When we started the basement process, we came up with a day-by-day schedule to keep us on track. But as with most projects, we grossly under estimated the length some of the steps would take. We are in to the end of our second week and we just put up our first sheet of drywall.
After we finished the demolition, Chris framed up the new exterior walls, camera closet and a soffit for duct work and wiring. He also boxed out the ugly metal support posts. A wall on the staircase was bumped out to accommodate traversing low voltage wiring as well as house some strip lights.
We started the basement pretty much from scratch so we had the opportunity to completely customize lighting and receptacle placement. As we mentioned previously, the scattered incandescent bare bulbs in the basement were completely inadequate for the size of the space. We opted to install recessed lights throughout the studio and laundry area and a few basic flange-type fixtures in the crawl space, boiler closet and workshop.
Of course, it wouldn’t be an Uncommon Common Law space if we didn’t have some kind of speciality lighting going on. We put three strip lights in the walls as the main lighting in the stairwell and a switched receptacle under the stairs for LED strip lights under the stair treads. There will also be strip lights above the standing work station, hidden in a recessed cove. These fixtures are all part of our Insteon network so we can program scenes and control them from our iPhones.
Since we are using the main area as a studio, we added plenty of plugs around the room for our studio flashes. Receptacles on each wall were placed on different circuits to ensure multiple flashes wouldn’t trip a breaker. We also added a few outlets in the camera closet to be used as a charge station for our camera batteries. The standing work station features a desk level receptacle with built in USB charger. Low voltage runs also terminate at desk level, with volume control for the in-ceiling speakers and two runs of CAT6. In the laundry area, we added a couple of plugs for ironing and an HDMI run for TV (don’t judge, I would rather fold my laundry while watching HGTV IN the laundry area rather than my living room).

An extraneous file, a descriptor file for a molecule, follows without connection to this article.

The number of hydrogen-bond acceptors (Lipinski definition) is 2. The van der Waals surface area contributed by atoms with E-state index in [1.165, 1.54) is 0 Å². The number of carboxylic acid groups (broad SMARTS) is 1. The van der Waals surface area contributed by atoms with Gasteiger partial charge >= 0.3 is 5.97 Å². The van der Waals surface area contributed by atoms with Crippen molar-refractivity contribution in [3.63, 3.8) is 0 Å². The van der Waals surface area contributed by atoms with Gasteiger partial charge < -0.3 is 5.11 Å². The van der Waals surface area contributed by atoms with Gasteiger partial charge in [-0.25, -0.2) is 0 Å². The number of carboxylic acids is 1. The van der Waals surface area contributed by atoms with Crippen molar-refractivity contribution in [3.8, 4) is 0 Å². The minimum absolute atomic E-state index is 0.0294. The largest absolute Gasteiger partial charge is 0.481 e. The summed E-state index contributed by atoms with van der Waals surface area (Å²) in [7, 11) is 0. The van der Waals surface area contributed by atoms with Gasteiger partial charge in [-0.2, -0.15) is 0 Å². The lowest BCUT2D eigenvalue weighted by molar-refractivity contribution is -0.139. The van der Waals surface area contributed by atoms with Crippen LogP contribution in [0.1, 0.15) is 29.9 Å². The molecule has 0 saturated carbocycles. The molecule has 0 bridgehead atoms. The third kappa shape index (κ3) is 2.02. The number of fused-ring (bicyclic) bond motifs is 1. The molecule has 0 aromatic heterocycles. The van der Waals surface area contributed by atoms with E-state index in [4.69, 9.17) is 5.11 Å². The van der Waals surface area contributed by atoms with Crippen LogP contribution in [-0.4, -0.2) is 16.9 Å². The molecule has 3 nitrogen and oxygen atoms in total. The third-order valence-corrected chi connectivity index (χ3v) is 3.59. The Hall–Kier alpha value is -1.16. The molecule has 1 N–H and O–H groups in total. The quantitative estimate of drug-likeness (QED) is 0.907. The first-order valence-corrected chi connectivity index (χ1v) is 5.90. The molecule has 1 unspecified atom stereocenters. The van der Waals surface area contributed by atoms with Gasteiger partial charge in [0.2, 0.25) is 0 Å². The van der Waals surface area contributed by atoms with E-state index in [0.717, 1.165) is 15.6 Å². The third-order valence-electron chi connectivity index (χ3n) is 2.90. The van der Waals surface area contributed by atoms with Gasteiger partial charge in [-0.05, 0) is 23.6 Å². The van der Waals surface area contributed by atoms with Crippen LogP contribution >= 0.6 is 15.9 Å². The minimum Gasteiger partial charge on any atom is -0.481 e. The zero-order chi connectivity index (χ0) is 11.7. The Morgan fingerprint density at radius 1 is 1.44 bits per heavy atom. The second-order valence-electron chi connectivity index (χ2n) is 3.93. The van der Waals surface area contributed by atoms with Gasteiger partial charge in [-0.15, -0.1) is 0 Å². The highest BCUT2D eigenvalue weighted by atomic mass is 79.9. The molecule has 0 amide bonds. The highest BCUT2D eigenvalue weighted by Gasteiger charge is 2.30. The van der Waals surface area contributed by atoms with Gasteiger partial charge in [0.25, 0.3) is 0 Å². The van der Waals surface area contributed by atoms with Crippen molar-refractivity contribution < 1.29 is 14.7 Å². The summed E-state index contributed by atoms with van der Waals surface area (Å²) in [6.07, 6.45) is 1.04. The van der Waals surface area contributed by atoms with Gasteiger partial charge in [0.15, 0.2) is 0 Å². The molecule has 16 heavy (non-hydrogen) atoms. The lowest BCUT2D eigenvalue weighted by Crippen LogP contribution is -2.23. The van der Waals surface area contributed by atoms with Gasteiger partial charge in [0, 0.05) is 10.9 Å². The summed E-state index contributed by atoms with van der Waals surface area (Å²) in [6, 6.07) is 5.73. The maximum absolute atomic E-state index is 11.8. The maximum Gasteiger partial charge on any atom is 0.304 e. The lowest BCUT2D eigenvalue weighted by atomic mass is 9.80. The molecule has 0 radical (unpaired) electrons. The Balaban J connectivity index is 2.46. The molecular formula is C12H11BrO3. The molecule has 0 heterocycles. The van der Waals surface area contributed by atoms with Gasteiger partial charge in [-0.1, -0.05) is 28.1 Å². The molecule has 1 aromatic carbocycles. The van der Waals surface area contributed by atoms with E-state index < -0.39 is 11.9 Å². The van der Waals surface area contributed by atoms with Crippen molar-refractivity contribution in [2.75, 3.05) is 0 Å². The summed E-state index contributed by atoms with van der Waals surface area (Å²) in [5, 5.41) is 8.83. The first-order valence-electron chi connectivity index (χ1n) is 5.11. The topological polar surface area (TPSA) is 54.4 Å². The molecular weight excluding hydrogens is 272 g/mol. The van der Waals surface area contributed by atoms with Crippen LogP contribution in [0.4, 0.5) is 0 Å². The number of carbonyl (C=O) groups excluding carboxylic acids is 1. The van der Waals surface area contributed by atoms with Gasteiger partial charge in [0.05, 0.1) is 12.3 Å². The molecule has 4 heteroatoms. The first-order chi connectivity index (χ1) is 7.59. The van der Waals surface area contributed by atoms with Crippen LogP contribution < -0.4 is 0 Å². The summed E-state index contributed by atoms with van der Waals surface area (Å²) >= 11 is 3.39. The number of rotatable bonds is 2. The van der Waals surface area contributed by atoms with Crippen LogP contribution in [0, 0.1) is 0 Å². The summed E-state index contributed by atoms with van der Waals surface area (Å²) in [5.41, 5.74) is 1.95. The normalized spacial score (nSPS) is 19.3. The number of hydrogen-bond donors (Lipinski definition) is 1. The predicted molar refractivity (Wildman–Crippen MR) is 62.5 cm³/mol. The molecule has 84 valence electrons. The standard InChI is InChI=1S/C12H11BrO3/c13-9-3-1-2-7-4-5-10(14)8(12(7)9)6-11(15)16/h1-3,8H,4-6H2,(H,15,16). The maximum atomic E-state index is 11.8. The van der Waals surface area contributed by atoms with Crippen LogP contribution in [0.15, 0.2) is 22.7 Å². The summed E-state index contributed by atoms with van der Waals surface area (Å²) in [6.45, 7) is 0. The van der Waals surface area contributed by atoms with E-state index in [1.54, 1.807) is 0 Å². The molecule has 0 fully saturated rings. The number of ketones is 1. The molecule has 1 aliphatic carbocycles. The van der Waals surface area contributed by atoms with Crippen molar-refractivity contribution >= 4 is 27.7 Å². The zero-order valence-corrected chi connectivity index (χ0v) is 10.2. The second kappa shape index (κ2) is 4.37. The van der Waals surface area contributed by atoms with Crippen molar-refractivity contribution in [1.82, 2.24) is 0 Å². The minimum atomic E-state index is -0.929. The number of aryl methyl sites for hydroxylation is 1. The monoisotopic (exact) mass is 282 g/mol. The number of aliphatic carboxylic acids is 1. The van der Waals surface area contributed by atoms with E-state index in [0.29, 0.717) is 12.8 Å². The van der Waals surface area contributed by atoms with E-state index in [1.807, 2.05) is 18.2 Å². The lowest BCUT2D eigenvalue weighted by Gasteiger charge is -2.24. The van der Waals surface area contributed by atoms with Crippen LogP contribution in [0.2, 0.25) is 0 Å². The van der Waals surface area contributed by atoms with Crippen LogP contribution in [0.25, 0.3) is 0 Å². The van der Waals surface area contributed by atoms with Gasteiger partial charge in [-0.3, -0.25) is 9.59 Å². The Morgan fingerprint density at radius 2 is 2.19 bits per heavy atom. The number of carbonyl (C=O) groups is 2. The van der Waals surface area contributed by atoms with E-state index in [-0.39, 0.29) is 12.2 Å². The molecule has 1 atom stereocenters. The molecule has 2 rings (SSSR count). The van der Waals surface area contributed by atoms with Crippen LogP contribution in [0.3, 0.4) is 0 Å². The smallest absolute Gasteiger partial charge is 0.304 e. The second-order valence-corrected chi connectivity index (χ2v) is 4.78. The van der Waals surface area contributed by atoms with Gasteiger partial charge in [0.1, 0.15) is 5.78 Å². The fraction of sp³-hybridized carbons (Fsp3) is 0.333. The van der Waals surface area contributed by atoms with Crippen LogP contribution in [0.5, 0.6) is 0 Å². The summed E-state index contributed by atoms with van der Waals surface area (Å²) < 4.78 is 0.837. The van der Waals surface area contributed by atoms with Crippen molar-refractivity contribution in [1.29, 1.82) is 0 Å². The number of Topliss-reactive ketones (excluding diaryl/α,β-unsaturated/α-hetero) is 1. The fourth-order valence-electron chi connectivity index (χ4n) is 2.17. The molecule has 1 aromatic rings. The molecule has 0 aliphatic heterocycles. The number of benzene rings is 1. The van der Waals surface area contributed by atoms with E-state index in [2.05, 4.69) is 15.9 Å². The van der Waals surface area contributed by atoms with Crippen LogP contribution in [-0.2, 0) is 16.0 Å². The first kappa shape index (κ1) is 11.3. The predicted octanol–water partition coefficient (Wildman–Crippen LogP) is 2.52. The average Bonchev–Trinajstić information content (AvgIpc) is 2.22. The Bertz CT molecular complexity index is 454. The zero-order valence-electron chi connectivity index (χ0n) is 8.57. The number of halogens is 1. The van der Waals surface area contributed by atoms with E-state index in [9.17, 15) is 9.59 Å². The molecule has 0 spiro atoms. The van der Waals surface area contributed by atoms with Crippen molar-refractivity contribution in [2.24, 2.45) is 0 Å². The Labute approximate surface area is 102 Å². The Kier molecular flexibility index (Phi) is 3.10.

Last winter, our home was freezing! The basement had next to no insulation and it didn’t seem to make sense to heat the unfinished space that we barely used. We demolished everything, framed up new 2×4 walls and installed R-20 insulation. We sealed up the laundry room properly, foamed up all the little holes, and picked up some heaters with a smaller footprint to replace the old larger ones.
It was our first time working with insulation; we threw on these awesome white suits and went to it.
We didn’t have a lot of room downstairs so we stored the insulation in the living room.
The previous vapor barrier was not sealed AT ALL! It was actually just stapled on top with a free flapping bottom. We installed new 6 mil poly and went through about 15 tubes of acoustic sealant (AKA Black Death) and multiple rolls of Tuck Tape to seal it up.
Have you ever used acoustic sealant? If not, this stuff is crazy sticky and gets EVERYWHERE. A tip to those of you who will be using it in the future. 1: Don’t wear the same clothes around your house that you wore when working with Black Death. 2: If you get it on your butt and then sit on some furniture (cough… like someone did with our Eames chair… CHRIS!) you can use cooking oil to remove it!
We went back and fourth trying to decide how we were going to tackle the subfloor. Between manually putting down sleepers/plywood versus using prefabbed Subflor tiles, we chose the tiles. The tiles were the easiest and quickest install. Though they were a little expensive, but we knew it was worth the time we would save on installation. We ordered 96 of these bad boys from Rona.
The Subflor tiles have an OSB top with a plastic back allowing you to install directly over concrete slab. The plastic on the bottom creates an air gap between the tile and concrete to provide a thermal break. The tiles fit together via tongue and groove. Chris and I blazed through one side of the studio in about two hours. He did most of the work.
We still need to seal up the vapor barrier on the laundry room side and finish putting down a couple of tiles near the workshop door, but the end is in sight! Our boys at Rona delivered 58 sheets of drywall today which will (hopefully) be going up this weekend.
That’s a sturdy 2×4 soffit!
- Becki and Chris